- From carbon emissions to charging stations, we clear the air around electric mobility
If you think electric cars is a modern phenomenon, think again. History has recorded the first instance of a cart propelled by an electric motor back to the mid 1800s. That was almost half a century before the first official “car” – a four-wheeler with an internal combustion engine (ICE) – broke cover. In fact, at the beginning of the 20th century, steam was still the leading power source in transportation followed by electricity and gasoline. While steam-powered vehicles were inherently cumbersome and big, electric vehicles soon grew in popularity thanks to their smaller size and were used a lot in the Western world.
Eventually, what caused the decline of electric automobiles was the same problem it faces even now – range. As the road network increased and people started exploring long-distance journeys, the Achilles Heel of electric cars got exposed. In comparison, gasoline-powered cars emerged as a much more practical option. With petroleum being discovered around the world, it became even cheaper to run. Engineers managed to exploit the inherent aural character of ICE in terms of enthralling exhaust notes that along with the visuals of a car only helped enhance its emotional appeal.
History has recorded the first instance of a cart propelled by an electric motor back to the mid 1800’s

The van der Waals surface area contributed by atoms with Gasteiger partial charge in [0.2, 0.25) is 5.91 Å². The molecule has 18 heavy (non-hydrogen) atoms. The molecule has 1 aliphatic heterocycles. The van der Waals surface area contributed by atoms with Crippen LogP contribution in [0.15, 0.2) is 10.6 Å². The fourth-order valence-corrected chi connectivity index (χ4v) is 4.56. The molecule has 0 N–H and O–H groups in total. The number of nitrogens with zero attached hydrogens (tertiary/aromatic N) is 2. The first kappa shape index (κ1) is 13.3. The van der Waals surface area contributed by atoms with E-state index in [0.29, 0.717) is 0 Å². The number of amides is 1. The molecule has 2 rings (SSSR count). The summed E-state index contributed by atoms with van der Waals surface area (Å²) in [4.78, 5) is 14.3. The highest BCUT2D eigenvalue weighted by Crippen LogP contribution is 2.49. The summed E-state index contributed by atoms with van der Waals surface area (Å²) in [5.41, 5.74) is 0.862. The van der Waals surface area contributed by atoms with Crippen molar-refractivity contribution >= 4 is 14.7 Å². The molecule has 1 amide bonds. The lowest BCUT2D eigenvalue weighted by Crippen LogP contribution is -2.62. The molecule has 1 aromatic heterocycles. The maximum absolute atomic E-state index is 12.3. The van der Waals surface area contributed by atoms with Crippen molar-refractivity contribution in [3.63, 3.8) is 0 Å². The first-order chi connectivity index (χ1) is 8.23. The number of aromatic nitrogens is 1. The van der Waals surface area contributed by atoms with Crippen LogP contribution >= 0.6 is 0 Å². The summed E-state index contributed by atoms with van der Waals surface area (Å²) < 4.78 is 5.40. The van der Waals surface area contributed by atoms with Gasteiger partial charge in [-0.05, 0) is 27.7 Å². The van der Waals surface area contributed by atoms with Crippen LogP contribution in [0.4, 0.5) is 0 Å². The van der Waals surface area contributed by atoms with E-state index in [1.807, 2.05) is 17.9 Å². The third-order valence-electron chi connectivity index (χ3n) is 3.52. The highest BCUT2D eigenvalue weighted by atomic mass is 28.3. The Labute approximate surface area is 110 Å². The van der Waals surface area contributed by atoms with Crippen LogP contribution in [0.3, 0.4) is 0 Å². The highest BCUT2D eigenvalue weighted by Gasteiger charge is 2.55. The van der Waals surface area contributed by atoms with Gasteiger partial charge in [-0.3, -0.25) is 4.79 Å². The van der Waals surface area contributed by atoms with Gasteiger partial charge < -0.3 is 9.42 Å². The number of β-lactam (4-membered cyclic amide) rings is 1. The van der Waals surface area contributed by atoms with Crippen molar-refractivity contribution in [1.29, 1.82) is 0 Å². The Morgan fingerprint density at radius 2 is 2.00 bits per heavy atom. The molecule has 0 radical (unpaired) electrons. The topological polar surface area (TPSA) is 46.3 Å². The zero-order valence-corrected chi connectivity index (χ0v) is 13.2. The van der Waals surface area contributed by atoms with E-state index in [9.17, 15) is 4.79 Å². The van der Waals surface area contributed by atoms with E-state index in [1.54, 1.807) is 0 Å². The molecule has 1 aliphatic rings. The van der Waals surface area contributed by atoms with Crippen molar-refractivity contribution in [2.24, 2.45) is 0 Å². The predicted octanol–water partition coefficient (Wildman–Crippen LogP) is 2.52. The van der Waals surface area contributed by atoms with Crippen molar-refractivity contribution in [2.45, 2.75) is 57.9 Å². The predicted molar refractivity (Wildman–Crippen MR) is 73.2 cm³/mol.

The last time electric cars made a resurgence was in the 1960s. But the reason was not environmental but more as an alternative power source as the fuel crisis had struck the world for the first time. But once again, as the crisis ended so did the interest in electrics until global warming raised its head. For over three decades now, environmentalists have been crying hoarse at the impending doom of our planet unless we do something large scale about the disappearance of our green cover and increased levels of greenhouse gases in our air. It is no secret that ICE is a significant producer of the latter – CO2, carbon particulate matter and Nitrous Oxide especially given the number of them operating around the world. A conservative estimate from a few years ago pegged this number at over 100 crores! If you include two-wheelers, the number could be twice as much. Of course, cars alone cannot be deemed the culprits harming our planet but there is no running away from the fact that it is turning out to be one. Also the one for which there seems to be a solution.
Internal combustion engine (ICE) is a significant producer of CO2, carbon particulate matter and Nitrous Oxide
Car and bike makers tried hard over the years to reduce the amount of emissions from them. A modern car or bike spews a substantial lesser amount of these harmful chemicals from its exhausts than say its predecessors did even as much as a decade ago. However, it is emerging that it is not enough given the accelerated deterioration of our planet’s environment. Cars have become the poster bad boy squarely because they are the most obvious polluters and easily spotted. But cars are also a way of life for humanity now. So they possibly can’t be done away with. Enter electric cars, once more.
But are electric cars flawless?